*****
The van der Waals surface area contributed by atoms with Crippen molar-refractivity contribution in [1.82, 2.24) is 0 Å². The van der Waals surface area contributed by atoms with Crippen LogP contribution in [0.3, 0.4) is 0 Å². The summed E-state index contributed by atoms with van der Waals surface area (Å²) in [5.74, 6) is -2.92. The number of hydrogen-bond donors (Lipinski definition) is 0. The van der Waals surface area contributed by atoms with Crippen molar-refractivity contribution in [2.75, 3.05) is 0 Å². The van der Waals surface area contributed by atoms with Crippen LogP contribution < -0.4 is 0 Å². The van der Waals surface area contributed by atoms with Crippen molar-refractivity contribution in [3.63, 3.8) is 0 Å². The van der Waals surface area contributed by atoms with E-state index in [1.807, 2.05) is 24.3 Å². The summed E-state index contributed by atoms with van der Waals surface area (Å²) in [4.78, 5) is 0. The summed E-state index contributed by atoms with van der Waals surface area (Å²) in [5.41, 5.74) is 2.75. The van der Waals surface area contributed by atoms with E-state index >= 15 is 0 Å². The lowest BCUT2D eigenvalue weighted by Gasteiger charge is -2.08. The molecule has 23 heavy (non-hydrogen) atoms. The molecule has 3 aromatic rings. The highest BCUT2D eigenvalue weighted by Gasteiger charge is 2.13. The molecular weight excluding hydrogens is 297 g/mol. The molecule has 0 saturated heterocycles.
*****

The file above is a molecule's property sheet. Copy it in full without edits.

The van der Waals surface area contributed by atoms with Crippen molar-refractivity contribution in [1.82, 2.24) is 0 Å². The van der Waals surface area contributed by atoms with Crippen LogP contribution in [0.3, 0.4) is 0 Å². The summed E-state index contributed by atoms with van der Waals surface area (Å²) in [5.74, 6) is -2.92. The number of hydrogen-bond donors (Lipinski definition) is 0. The van der Waals surface area contributed by atoms with Crippen molar-refractivity contribution in [2.75, 3.05) is 0 Å². The van der Waals surface area contributed by atoms with Crippen LogP contribution < -0.4 is 0 Å². The van der Waals surface area contributed by atoms with Crippen molar-refractivity contribution in [3.63, 3.8) is 0 Å². The van der Waals surface area contributed by atoms with E-state index in [1.807, 2.05) is 24.3 Å². The summed E-state index contributed by atoms with van der Waals surface area (Å²) in [4.78, 5) is 0. The summed E-state index contributed by atoms with van der Waals surface area (Å²) in [5.41, 5.74) is 2.75. The van der Waals surface area contributed by atoms with E-state index >= 15 is 0 Å². The lowest BCUT2D eigenvalue weighted by Gasteiger charge is -2.08. The molecule has 23 heavy (non-hydrogen) atoms. The molecule has 3 aromatic rings. The highest BCUT2D eigenvalue weighted by Gasteiger charge is 2.13. The molecular weight excluding hydrogens is 297 g/mol. The molecule has 0 saturated heterocycles.